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Heirloom vegetables are open-pollinated; they set seed naturally, often aided by wind, rain or pollinating insects.  Thus, seed saved will produce plants the same as or very similar to the parents.  A bit of diversity from plant to plant among open-pollinated types is normal in these otherwise stable and true breeding varieties.

Hybrids, on the other hand, are a result of cross-breeding two parents of different genetic makeup.  Unlike open-pollinated plants, the seeds from hybrids will not come true from seed but will be highly variable and thus not desirable.  Hybrids were originally developed for their high productivity, uniformity and wide adaptability.  In addition, these hybrid vegetables ripen in a shorter period of time and they often have a tougher skin that allows them to be shipped great distances and stored for long periods with what is known as "shelf life."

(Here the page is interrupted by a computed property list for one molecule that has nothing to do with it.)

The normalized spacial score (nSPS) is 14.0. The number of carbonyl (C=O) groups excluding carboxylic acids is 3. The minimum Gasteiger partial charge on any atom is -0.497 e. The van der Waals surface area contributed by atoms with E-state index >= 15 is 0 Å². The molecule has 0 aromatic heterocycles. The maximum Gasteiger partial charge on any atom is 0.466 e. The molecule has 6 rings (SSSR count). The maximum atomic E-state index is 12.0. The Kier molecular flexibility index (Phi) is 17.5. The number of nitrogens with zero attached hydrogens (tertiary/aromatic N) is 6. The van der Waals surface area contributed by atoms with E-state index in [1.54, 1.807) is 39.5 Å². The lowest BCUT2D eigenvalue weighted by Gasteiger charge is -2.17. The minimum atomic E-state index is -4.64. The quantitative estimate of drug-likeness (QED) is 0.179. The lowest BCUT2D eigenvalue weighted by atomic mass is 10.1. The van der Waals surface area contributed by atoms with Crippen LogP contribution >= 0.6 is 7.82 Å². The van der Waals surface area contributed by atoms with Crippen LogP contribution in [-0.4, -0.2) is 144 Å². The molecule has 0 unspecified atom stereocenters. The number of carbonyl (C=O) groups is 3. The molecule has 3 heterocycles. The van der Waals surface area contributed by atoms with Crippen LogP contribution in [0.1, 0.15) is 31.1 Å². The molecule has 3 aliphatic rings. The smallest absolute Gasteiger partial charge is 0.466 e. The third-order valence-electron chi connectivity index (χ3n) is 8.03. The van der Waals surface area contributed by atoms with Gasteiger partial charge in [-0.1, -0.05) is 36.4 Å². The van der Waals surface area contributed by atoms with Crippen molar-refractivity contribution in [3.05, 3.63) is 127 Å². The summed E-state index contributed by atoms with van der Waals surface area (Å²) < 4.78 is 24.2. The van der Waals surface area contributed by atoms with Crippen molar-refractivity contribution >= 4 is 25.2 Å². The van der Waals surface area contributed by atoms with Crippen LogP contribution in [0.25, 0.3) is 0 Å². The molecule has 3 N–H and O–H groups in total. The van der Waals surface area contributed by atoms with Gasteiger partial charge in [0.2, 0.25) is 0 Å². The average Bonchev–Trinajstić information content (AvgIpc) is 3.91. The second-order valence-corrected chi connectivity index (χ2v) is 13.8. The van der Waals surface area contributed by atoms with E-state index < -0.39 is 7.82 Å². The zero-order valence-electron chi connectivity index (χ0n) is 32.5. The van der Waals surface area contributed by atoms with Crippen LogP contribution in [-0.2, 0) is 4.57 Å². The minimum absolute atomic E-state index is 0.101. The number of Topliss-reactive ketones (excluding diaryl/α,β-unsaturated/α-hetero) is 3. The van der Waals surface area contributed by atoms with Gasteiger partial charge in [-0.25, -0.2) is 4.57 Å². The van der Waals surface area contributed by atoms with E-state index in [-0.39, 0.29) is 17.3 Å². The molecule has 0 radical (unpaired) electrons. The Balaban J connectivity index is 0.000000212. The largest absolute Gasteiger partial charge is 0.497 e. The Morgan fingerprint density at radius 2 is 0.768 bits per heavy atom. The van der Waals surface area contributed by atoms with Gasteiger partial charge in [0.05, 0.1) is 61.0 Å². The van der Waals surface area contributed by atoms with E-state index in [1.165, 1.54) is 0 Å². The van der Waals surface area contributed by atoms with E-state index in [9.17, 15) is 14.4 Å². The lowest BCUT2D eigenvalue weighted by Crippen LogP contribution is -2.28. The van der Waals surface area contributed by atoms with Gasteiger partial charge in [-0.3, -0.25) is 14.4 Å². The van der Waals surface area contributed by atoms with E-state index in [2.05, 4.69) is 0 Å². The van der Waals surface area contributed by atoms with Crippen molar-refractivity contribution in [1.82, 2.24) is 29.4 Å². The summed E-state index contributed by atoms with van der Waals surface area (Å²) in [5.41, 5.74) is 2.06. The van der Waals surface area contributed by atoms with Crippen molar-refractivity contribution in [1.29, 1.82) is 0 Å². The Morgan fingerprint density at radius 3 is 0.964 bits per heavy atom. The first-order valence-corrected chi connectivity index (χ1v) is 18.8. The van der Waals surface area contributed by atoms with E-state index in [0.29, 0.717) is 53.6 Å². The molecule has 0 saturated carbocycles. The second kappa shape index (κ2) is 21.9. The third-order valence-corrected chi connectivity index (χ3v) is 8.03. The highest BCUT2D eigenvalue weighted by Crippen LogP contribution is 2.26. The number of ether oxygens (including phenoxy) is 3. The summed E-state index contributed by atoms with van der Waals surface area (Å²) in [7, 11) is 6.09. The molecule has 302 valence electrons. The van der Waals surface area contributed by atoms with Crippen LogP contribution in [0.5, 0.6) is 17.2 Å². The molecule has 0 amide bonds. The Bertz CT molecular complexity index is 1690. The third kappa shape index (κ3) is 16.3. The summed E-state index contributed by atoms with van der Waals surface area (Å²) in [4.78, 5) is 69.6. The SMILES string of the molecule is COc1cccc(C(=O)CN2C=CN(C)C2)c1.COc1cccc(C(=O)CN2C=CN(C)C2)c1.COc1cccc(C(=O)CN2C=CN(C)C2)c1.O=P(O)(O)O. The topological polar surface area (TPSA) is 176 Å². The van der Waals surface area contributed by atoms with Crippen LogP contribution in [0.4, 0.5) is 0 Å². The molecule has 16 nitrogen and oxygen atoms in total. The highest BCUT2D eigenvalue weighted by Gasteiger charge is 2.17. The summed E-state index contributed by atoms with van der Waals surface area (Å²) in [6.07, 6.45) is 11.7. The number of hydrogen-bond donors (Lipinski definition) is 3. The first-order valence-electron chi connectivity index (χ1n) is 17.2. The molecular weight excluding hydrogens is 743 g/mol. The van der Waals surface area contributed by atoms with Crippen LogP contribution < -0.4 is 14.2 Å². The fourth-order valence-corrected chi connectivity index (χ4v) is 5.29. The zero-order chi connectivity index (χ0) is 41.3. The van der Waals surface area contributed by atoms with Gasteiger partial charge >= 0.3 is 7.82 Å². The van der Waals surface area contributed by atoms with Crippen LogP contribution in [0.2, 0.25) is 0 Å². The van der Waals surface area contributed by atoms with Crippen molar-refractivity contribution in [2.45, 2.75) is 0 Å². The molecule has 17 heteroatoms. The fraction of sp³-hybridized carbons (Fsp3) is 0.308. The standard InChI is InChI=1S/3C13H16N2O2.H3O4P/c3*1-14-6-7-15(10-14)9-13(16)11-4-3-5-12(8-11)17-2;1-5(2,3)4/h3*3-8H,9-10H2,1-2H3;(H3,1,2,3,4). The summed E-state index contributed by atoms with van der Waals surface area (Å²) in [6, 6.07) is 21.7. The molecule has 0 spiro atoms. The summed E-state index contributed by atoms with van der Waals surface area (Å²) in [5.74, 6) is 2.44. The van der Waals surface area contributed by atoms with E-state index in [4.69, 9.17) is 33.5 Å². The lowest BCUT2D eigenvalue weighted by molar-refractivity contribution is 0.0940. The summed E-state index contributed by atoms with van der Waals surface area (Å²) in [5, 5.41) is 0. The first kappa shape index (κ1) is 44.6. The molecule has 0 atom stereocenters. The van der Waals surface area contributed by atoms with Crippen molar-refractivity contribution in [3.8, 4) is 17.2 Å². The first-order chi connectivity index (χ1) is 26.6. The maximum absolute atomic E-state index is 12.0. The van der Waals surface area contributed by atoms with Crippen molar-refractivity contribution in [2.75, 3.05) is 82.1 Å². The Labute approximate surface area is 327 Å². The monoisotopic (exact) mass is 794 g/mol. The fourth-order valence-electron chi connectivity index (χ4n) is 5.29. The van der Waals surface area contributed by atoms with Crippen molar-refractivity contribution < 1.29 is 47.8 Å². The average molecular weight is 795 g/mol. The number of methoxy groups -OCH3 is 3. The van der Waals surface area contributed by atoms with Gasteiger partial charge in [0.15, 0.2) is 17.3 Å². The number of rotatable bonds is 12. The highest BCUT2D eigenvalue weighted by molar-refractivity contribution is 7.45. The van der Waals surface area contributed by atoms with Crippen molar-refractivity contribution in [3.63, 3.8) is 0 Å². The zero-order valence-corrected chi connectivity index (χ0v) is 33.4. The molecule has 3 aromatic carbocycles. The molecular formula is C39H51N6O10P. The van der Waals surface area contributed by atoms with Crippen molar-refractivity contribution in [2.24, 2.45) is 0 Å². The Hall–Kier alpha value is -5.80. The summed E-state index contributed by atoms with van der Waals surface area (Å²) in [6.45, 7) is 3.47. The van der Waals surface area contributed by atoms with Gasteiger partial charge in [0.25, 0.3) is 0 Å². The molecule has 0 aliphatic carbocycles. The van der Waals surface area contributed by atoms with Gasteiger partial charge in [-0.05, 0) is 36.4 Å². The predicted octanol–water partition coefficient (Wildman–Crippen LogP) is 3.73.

As a matter of fact, hybrids were developed to counteract some of the qualities of heirlooms such as the latter's tender skin (which allows for easier bruising), shorter shelf life and less-than-perfect form and shape.  But there's one key "ingredient," if you will, of heirlooms that modern hybrids have yet to approach and that is flavor.  Heirlooms simply taste much better than the newer, "man-made" varieties can hope to.  When hybrids were originally bio-engineered, the beefing up of certain characteristics, such as tougher skins and longer storage life, meant a corresponding decrease in other traits, namely flavor.  This is why today's supermarket tomatoes have the consistency and, many would say the corresponding taste of a tennis ball.


 
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